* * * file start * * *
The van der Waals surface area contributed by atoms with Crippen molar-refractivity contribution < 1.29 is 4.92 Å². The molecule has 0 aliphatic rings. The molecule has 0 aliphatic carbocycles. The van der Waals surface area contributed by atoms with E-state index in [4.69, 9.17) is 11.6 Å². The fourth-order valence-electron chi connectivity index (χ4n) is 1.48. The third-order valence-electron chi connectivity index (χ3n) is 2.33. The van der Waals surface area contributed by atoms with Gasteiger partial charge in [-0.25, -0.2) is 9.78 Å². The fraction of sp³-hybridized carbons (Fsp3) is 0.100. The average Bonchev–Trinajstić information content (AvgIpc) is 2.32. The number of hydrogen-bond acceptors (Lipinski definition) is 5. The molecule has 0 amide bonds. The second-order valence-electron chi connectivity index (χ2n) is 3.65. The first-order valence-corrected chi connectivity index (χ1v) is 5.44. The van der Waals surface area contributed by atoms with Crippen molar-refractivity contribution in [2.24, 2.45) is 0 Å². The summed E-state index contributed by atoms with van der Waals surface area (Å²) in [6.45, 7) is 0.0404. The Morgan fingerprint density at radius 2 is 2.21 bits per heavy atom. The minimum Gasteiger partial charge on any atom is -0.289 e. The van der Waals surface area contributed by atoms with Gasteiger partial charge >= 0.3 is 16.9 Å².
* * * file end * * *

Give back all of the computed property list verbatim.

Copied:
The van der Waals surface area contributed by atoms with Crippen molar-refractivity contribution < 1.29 is 4.92 Å². The molecule has 0 aliphatic rings. The molecule has 0 aliphatic carbocycles. The van der Waals surface area contributed by atoms with E-state index in [4.69, 9.17) is 11.6 Å². The fourth-order valence-electron chi connectivity index (χ4n) is 1.48. The third-order valence-electron chi connectivity index (χ3n) is 2.33. The van der Waals surface area contributed by atoms with Gasteiger partial charge in [-0.25, -0.2) is 9.78 Å². The fraction of sp³-hybridized carbons (Fsp3) is 0.100. The average Bonchev–Trinajstić information content (AvgIpc) is 2.32. The number of hydrogen-bond acceptors (Lipinski definition) is 5. The molecule has 0 amide bonds. The second-order valence-electron chi connectivity index (χ2n) is 3.65. The first-order valence-corrected chi connectivity index (χ1v) is 5.44. The van der Waals surface area contributed by atoms with Crippen molar-refractivity contribution in [2.24, 2.45) is 0 Å². The summed E-state index contributed by atoms with van der Waals surface area (Å²) in [6.45, 7) is 0.0404. The Morgan fingerprint density at radius 2 is 2.21 bits per heavy atom. The minimum Gasteiger partial charge on any atom is -0.289 e. The van der Waals surface area contributed by atoms with Gasteiger partial charge >= 0.3 is 16.9 Å².